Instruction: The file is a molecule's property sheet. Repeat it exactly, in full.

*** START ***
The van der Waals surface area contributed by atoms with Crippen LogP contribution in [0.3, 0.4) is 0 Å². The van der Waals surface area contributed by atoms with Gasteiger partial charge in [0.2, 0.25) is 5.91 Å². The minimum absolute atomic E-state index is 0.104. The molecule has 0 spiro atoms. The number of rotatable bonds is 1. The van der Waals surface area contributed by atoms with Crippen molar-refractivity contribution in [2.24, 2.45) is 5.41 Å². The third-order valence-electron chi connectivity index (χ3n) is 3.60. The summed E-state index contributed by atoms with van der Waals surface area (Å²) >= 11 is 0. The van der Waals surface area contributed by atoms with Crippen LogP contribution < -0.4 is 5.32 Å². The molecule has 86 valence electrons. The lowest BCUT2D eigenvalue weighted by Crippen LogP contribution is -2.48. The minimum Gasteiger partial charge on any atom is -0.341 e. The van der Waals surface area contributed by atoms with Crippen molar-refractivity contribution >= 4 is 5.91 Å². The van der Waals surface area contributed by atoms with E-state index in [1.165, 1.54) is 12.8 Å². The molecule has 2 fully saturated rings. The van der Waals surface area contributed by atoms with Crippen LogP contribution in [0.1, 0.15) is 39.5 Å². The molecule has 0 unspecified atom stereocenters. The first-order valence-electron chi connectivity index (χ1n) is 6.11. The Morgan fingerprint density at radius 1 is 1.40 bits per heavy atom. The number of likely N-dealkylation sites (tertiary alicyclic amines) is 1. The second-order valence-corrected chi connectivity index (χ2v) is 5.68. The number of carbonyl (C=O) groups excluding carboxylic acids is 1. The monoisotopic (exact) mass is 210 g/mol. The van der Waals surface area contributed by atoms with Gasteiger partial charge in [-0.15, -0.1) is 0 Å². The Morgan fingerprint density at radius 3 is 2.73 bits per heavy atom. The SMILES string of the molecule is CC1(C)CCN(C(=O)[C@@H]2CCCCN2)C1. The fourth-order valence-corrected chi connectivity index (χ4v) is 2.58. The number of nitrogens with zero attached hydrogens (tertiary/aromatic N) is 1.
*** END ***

The van der Waals surface area contributed by atoms with Crippen LogP contribution in [0.3, 0.4) is 0 Å². The van der Waals surface area contributed by atoms with Gasteiger partial charge in [0.2, 0.25) is 5.91 Å². The minimum absolute atomic E-state index is 0.104. The molecule has 0 spiro atoms. The number of rotatable bonds is 1. The van der Waals surface area contributed by atoms with Crippen molar-refractivity contribution in [2.24, 2.45) is 5.41 Å². The third-order valence-electron chi connectivity index (χ3n) is 3.60. The summed E-state index contributed by atoms with van der Waals surface area (Å²) >= 11 is 0. The van der Waals surface area contributed by atoms with Crippen LogP contribution < -0.4 is 5.32 Å². The molecule has 86 valence electrons. The lowest BCUT2D eigenvalue weighted by Crippen LogP contribution is -2.48. The minimum Gasteiger partial charge on any atom is -0.341 e. The van der Waals surface area contributed by atoms with Crippen molar-refractivity contribution >= 4 is 5.91 Å². The van der Waals surface area contributed by atoms with E-state index in [1.165, 1.54) is 12.8 Å². The molecule has 2 fully saturated rings. The van der Waals surface area contributed by atoms with Crippen LogP contribution in [0.1, 0.15) is 39.5 Å². The molecule has 0 unspecified atom stereocenters. The first-order valence-electron chi connectivity index (χ1n) is 6.11. The Morgan fingerprint density at radius 1 is 1.40 bits per heavy atom. The number of likely N-dealkylation sites (tertiary alicyclic amines) is 1. The second-order valence-corrected chi connectivity index (χ2v) is 5.68. The number of carbonyl (C=O) groups excluding carboxylic acids is 1. The monoisotopic (exact) mass is 210 g/mol. The van der Waals surface area contributed by atoms with Gasteiger partial charge in [-0.15, -0.1) is 0 Å². The Morgan fingerprint density at radius 3 is 2.73 bits per heavy atom. The SMILES string of the molecule is CC1(C)CCN(C(=O)[C@@H]2CCCCN2)C1. The fourth-order valence-corrected chi connectivity index (χ4v) is 2.58. The number of nitrogens with zero attached hydrogens (tertiary/aromatic N) is 1.